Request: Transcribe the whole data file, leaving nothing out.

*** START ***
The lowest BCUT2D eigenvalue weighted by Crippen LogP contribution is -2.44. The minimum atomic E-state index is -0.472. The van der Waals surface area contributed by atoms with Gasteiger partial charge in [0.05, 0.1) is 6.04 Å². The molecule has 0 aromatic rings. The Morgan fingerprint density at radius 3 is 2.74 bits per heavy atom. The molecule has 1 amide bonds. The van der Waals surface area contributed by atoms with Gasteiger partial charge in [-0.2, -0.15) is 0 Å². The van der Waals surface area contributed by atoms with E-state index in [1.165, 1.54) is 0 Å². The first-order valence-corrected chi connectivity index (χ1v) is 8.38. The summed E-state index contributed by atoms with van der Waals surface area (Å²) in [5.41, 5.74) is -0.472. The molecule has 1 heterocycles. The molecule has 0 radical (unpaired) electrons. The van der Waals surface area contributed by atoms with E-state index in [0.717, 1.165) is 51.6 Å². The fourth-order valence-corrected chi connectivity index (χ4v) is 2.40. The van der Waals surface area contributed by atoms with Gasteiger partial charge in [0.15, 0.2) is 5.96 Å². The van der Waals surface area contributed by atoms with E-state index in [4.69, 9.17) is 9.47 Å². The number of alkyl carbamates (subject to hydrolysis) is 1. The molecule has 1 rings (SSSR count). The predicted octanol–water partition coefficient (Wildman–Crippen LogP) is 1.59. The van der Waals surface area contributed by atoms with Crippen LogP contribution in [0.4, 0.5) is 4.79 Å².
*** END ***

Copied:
The lowest BCUT2D eigenvalue weighted by Crippen LogP contribution is -2.44. The minimum atomic E-state index is -0.472. The van der Waals surface area contributed by atoms with Gasteiger partial charge in [0.05, 0.1) is 6.04 Å². The molecule has 0 aromatic rings. The Morgan fingerprint density at radius 3 is 2.74 bits per heavy atom. The molecule has 1 amide bonds. The van der Waals surface area contributed by atoms with Gasteiger partial charge in [-0.2, -0.15) is 0 Å². The van der Waals surface area contributed by atoms with E-state index in [1.165, 1.54) is 0 Å². The first-order valence-corrected chi connectivity index (χ1v) is 8.38. The summed E-state index contributed by atoms with van der Waals surface area (Å²) in [5.41, 5.74) is -0.472. The molecule has 1 heterocycles. The molecule has 0 radical (unpaired) electrons. The van der Waals surface area contributed by atoms with E-state index in [0.717, 1.165) is 51.6 Å². The fourth-order valence-corrected chi connectivity index (χ4v) is 2.40. The van der Waals surface area contributed by atoms with Gasteiger partial charge in [0.15, 0.2) is 5.96 Å². The van der Waals surface area contributed by atoms with E-state index in [4.69, 9.17) is 9.47 Å². The number of alkyl carbamates (subject to hydrolysis) is 1. The molecule has 1 rings (SSSR count). The predicted octanol–water partition coefficient (Wildman–Crippen LogP) is 1.59. The van der Waals surface area contributed by atoms with Crippen LogP contribution in [0.4, 0.5) is 4.79 Å².